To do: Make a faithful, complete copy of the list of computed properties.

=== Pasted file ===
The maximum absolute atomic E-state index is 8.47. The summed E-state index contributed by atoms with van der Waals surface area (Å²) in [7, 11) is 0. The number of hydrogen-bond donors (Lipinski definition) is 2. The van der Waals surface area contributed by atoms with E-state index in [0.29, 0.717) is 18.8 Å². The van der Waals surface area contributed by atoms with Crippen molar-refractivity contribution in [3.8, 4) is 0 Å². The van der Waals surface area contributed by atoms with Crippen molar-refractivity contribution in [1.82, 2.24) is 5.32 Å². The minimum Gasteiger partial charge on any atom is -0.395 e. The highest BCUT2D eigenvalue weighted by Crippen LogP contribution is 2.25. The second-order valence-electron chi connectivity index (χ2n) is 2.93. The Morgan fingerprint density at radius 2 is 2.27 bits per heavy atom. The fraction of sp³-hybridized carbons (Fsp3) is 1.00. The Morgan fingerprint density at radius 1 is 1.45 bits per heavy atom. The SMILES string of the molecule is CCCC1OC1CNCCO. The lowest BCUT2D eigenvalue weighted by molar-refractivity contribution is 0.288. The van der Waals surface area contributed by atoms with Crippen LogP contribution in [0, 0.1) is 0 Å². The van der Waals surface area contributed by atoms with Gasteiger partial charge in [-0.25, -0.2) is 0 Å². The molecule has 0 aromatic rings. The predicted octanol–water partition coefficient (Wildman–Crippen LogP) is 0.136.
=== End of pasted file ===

The maximum absolute atomic E-state index is 8.47. The summed E-state index contributed by atoms with van der Waals surface area (Å²) in [7, 11) is 0. The number of hydrogen-bond donors (Lipinski definition) is 2. The van der Waals surface area contributed by atoms with E-state index in [0.29, 0.717) is 18.8 Å². The van der Waals surface area contributed by atoms with Crippen molar-refractivity contribution in [3.8, 4) is 0 Å². The van der Waals surface area contributed by atoms with Crippen molar-refractivity contribution in [1.82, 2.24) is 5.32 Å². The minimum Gasteiger partial charge on any atom is -0.395 e. The highest BCUT2D eigenvalue weighted by Crippen LogP contribution is 2.25. The second-order valence-electron chi connectivity index (χ2n) is 2.93. The Morgan fingerprint density at radius 2 is 2.27 bits per heavy atom. The fraction of sp³-hybridized carbons (Fsp3) is 1.00. The Morgan fingerprint density at radius 1 is 1.45 bits per heavy atom. The SMILES string of the molecule is CCCC1OC1CNCCO. The lowest BCUT2D eigenvalue weighted by molar-refractivity contribution is 0.288. The van der Waals surface area contributed by atoms with Crippen LogP contribution in [0, 0.1) is 0 Å². The van der Waals surface area contributed by atoms with Gasteiger partial charge in [-0.25, -0.2) is 0 Å². The molecule has 0 aromatic rings. The predicted octanol–water partition coefficient (Wildman–Crippen LogP) is 0.136.